Representatives from Bhutan Telecom, TashiCell, and BICMA responded to the choice of the frequency. Here are four quotes from the article, followed by my responses:
1. "Mobile general manager Pushpa M Pradhan said that, as their GSM service or 2G is already on the 900MHz frequency, a different frequency had to be used for 3G."My response: Indeed, the 2G service is already using 900. However, it is not necessary to use a different frequency for 3G. The 900 band can be used for both 2G and 3G in what is known as 'refarming'. This is what many operators do around the world.
2. "[TashiCell general manager for network operations] Ganga R Dhungyel also pointed out that 3G users are typically high-end smart phone users, and most high-end phones are quad band, meaning support of four bands, including 850MHz. “So device, at least for the 3G target group, isn’t an issue,” he said. “For those who’d like to use 3G services as power users, USB dongle/data cards are available from the operators.”"My response: The device is a major issue. In India, you do not need to own a high-end smartphone in order to use 3G. Cheap 3G phones are available for purchase. By opting for the 850 frequency, the Bhutanese operators forced users to own expensive quad-band phones, and not the other way around. The choice of 850 limited the usage of 3G to high-end smart phone owners. If the 900 band was used, 3G would be made accessible to many more users.
3. "[Ganga R Dhungyel] pointed out that, “phones supporting 850MHz services are available at same costs, but since most of the phones that we get in Bhutan are from the Indian market, these variants may not support it, as India uses 900MHz for 3G.” He added: “But the business people should have checked for this issue before buying their stock.”"
My response: By "business people", I assume TashiCell means mobile shop owners. BICMA, TashiCell and B-Mobile should have sensitized the importers regarding this issue, as most of them lack the needed technical knowledge. This would have saved both the importers and the consumers a lot of agony and money. However, it seems that no attempt was done to reach out to the business community, and little was done to convey this complicated issue to consumers.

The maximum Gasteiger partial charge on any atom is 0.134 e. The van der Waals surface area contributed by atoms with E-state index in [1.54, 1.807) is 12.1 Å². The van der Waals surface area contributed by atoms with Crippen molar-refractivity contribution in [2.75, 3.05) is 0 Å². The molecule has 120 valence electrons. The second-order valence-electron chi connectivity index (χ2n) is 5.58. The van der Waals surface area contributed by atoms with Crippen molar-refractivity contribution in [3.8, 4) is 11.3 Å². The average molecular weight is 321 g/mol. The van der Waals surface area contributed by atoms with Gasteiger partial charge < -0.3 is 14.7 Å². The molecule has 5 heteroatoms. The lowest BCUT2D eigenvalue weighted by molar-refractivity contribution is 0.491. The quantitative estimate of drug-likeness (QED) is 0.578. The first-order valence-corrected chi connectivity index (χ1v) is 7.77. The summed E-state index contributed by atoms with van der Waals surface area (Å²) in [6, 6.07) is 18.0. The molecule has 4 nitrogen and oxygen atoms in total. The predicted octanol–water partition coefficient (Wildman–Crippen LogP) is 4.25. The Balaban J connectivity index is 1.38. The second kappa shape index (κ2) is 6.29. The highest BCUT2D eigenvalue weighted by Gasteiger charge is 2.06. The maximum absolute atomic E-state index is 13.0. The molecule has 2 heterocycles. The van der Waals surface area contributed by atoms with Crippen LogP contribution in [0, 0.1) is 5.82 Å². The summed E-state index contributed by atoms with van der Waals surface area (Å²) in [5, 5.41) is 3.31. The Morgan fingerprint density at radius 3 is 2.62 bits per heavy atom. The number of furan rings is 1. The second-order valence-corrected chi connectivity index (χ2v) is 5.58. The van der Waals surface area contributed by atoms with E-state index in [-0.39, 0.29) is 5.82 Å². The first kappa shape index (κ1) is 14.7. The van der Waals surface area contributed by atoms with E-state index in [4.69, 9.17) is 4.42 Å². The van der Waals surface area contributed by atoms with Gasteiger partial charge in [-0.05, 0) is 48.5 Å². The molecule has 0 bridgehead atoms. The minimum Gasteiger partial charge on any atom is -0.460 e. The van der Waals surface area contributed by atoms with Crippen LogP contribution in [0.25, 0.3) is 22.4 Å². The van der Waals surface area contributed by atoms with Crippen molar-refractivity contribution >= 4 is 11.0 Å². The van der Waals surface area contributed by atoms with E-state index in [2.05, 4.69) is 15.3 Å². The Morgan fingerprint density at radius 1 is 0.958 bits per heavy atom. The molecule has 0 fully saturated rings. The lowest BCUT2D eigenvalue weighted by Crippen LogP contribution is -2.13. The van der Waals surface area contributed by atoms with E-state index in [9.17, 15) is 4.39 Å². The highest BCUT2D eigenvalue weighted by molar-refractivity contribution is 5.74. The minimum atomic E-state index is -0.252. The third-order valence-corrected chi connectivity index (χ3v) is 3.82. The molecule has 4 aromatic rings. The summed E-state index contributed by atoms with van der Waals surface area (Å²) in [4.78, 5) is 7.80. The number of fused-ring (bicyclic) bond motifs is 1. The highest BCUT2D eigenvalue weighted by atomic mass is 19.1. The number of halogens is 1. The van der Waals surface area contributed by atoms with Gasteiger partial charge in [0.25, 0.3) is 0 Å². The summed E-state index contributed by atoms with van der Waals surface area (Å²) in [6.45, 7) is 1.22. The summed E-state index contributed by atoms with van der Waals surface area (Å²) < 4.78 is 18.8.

4. "Change of frequency has to be approved by the Bhutan infocomm and media authority (BICMA). Its media officer, Lakshuman Chettri, said that its Act provides for a modern technology-neutral and service sector-neutral regulatory mechanism, and that the authority is “not there to dictate on the selection of technology.” He added, “It is the business choice of the service provider to decide in which frequency band they’d launched their services.”On whether BICMA may reconsider 3G frequency, Lakshuman Chettri said that service providers should make that choice, based on their business strategy. “This authority doesn’t have problems in the allocation of frequency band as we’re in the most favourable situation.”"
My response: This, in my opinion, is the most perplexing response. The radio spectrum ("frequency") is not a technology. It's an expensive national resource, much like minerals, natural gas or water. It should not be the choice of the service provider to select the frequency, but that of BICMA, the regulating agency. BICMA should have dictated which frequency to use, taking into account the operator considerations, but also having the consumers in mind, and considering other spectrum users such as the army, police, airlines, radio, and television and taking into account regional and International Telecommunication Union (ITU) implications.
The implications of allocating and using the radio spectrum are often substantial. The spectrum should be carefully managed by the government. Around the world, governments auction off the spectrum to operators, often for huge amounts. BICMA holds the responsibility to dictate to the operators which frequency to use. By not doing so, it failed its responsibility.